The word “dwarf” in the world of plants means a species variant that grows much more slowly than its standard, non-dwarf counterpart. For instance, a Japanese cedar, Cryptomeria japonica, may grow as much as four feet per year and reach a mature height over 70 feet tall; while a dwarf Japanese cedar like Cryptomeria japonica ‘Globosa Nana’ may only grow four inches per year and top out at four feet tall. Dwarfs offer similar attributes as their larger counterparts, but often in a compact, usually more densely branched or “shrubby” package.
Dwarf trees are excellent choices for gardeners with compact landscapes. Many of these are well adapted for container gardening as well. Even those with wide open spaces often find that dwarf trees allow them to add diversity and unique characteristics that aren’t otherwise available. Read on for a few excellent choices.
Botanical name: Acer palmatum ‘Orangeola’
Size: 8 feet tall, 6 feet wide
Zones: 5 to 8
Uses: Landscape focal, container plant, shade garden accent
Description: Japanese maples are well known for their branchy growth that takes on a refined appearance with a bit of judicious seasonal pruning. Orangeola produces colorful, lacey leaves on deeply cascading branches. The new leaves emerge reddish-orange, maturing to shades of green and purple. In the fall, it changes to brilliant orange before the leaves drop. Unlike most weeping Japanese maples, this one naturally grows a bit taller than it does wide.
Botanical name: Chamaecyparis obtusa ‘Nana Lutea’
Type: Needle-leaf evergreen
Size: 3 feet tall, 3 feet wide
Zones: 4 to 8
Uses: Landscape specimen, container plant, border plant
Description: Hinoki cypress has long been cultivated for lumber, as well as its ornamental value, and its foliage produces a pleasantly aromatic essential oil. Golden dwarf Hinoki cypress is a pretty little conifer that forms an irregularly shaped, pyramidal mound with dense fans of soft, golden foliage. It grows extremely slowly, sometimes only reaching five feet high after many decades. The golden foliage makes a pleasant contrast against a background of deep green broadleaves in the garden.
Botanical name: Prunus persica ‘Bonfire’
Size: 4 to 6 feet tall and wide
Zones: 5 to 8
Uses: Container plant, landscape focal, shrub border accent
Description: This dwarf peach tree has become popular for its profuse display of early spring flowers and deep red foliage. The showy pink double blooms are spectacular. It also produces fruit in the summer. The firm, clingstone peaches are often hidden by dense leaves. They’re not considered high quality fruit for fresh eating but make a good pie or cobbler. Bonfire peach grows at about half the rate of its non-dwarf relatives, making it a good choice for either container plantings or ornamental shrub borders.
Botanical name: Magnolia grandiflora ‘Southern Charm’
Type: Broadleaf evergreen
Size: 20 feet tall, 12 feet wide
Zones: 7 to 9
Uses: Foundation plant, landscape specimen, container specimen
Description: Teddy Bear magnolia shows that dwarf does not necessarily mean small. Although it fills a fair amount of garden space, this cultivar only reaches about one-third the size of its non-dwarf counterparts. The tough, glossy evergreen leaves feature a generous layer of copper-colored felt on the underside, which look stunning when used to make a holiday wreath. Throughout late spring and summer, this magnolia’s large white flowers fill the garden with a rich, sweet aroma.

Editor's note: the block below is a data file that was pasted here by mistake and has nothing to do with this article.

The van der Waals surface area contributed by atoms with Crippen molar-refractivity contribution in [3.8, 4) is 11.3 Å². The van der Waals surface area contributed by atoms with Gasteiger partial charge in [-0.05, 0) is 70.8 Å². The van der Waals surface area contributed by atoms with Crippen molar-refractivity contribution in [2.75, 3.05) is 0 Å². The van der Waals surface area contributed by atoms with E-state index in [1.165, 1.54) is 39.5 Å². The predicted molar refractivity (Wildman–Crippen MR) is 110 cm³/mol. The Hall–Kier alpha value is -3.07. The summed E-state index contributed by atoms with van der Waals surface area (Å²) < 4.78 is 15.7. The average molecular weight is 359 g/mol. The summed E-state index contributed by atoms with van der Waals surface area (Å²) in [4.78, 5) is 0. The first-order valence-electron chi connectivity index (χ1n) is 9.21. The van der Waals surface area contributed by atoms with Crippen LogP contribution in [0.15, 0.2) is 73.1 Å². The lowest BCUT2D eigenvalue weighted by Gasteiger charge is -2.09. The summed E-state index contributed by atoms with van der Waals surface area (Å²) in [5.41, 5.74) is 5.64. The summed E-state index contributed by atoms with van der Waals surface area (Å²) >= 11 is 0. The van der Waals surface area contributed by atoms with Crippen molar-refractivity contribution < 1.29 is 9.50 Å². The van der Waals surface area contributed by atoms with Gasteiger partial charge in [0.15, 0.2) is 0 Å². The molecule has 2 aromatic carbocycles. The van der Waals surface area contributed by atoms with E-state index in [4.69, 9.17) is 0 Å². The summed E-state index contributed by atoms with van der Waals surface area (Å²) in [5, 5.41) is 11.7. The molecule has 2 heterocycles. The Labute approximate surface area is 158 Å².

Botanical name: Cercis canadensis ‘Ruby Falls’
Size: 8 feet tall, 5 feet wide
Zones: 5 to 9
Uses: Landscape focal, container plant
Description: Ruby Falls redbud offers a variety of ornamental characteristics for four seasons of interest. The small size and cascading growth habit adds an architectural element that shows up well against a background of mixed foliage or a blank wall, even in winter. In early spring, deep reddish pink buds open to reveal pink flowers all along the red younger branches for a fountain-like effect. Then the large heart-shaped foliage emerges, first bright maroon, then maturing to deep greenish purple. In autumn, the leaves change to shades of red and gold.
Botanical name: Acer saccharum ‘Millane Dwarf’
Size: 20 feet tall, 8 feet wide
Zones: 4 to 7
Uses: Landscape accent, shade, screen
Description: Sugar maples have been prized for hundreds of years because of their intense fall color and deep summer shade. Millane’s dwarf offers all the color and some of the shade, but in a compact, narrowly upright form. It only reaches about half the size of a standard sugar maple tree. Throughout the growing season its medium texture and green foliage blends into the landscape, before exploding into a brilliant fall display.
Botanical name: Cornus florida ‘Red Pygmy’
Size: 7 feet tall, 5 feet wide
Zones: 5 to 9
Uses: Landscape specimen, container plant, shrub border
Description: The typical flowering dogwood, Cornus florida, grows in the woods throughout eastern North America, where it reaches heights of 25 feet or more with tiered branches, a spreading habit and showy white bracts (“flowers”) in spring. This rare dwarf cultivar has a dense growth habit and produces deep red bracts that are the same size as those on the non-dwarf species. In late summer, expect a bountiful crop of red dogwood berries that attract a variety of wildlife, followed by pleasant orange-ish fall foliage color.
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